In this paper we examine aggregate patterns and trends in segregation among white (non-Hispanic), black, Hispanic, and Asian public school students in 217 metropolitan areas during the period 1989-1995. We first describe a set of methodological tools that enable us both to measure the mutual segregation among multiple racial groups and to partition total metropolitan-area school segregation into geographic and racial components. Then we use these tools to examine patterns and trends in metropolitan-area school segregation. We find that the average levels of multiracial school segregation have been unchanged from 1989 to 1995, but that this stability masks important shifts in the geographic and racial components making up average levels of total metropolitan school segregation. In particular, segregation between non-Hispanic white students and all other students has increased, on average, while segregation among black, Hispanic, and Asian student groups has declined. In addition, the contribution to average levels of total metropolitan segregation due to between-district segregation has grown, whereas the relative contribution of within-district segregation has declined.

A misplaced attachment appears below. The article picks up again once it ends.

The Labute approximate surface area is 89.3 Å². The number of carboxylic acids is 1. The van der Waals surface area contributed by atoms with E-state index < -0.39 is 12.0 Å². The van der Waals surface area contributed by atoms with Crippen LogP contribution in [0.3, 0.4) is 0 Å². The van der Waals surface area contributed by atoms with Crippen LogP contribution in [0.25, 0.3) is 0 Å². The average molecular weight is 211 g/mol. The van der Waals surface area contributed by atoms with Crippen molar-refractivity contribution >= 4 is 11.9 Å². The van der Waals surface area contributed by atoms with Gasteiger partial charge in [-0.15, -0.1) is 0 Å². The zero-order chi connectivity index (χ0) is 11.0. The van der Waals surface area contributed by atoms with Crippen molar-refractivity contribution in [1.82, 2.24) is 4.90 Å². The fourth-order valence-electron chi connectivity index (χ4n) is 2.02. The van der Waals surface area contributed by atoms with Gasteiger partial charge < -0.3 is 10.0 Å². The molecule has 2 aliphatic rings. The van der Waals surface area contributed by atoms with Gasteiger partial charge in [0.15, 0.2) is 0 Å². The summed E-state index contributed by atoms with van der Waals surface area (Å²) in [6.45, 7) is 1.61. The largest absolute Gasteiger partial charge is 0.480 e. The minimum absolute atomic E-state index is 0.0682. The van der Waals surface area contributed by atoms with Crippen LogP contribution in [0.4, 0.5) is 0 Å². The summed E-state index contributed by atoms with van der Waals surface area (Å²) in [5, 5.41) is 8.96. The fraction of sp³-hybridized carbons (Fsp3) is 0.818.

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The first two authors contributed equally to the preparation of this paper. The authors thank the Spencer Foundation Small Grants Program for generous support for this research. The first author also thanks the Harvard Children’s Initiative Postdoctoral Fellowship in Evaluating Children’s Programs for additional support. The authors thank Gary Orfield as well as three anonymous reviewers for their helpful comments. An earlier version of this paper was presented at the annual meetings of the American Educational Research Association, held in Montreal, April 19–23, 1999.
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Reardon, S.F., Yun, J.T. & Eitle, T.M. The changing structure of school segregation: Measurement and evidence of multiracial metropolitan-area school segregation, 1989–1995. Demography 37, 351–364 (2000) doi:10.2307/2648047
- Metropolitan Area
- White Student
- Residential Segregation
- Asian Student
- Suburban District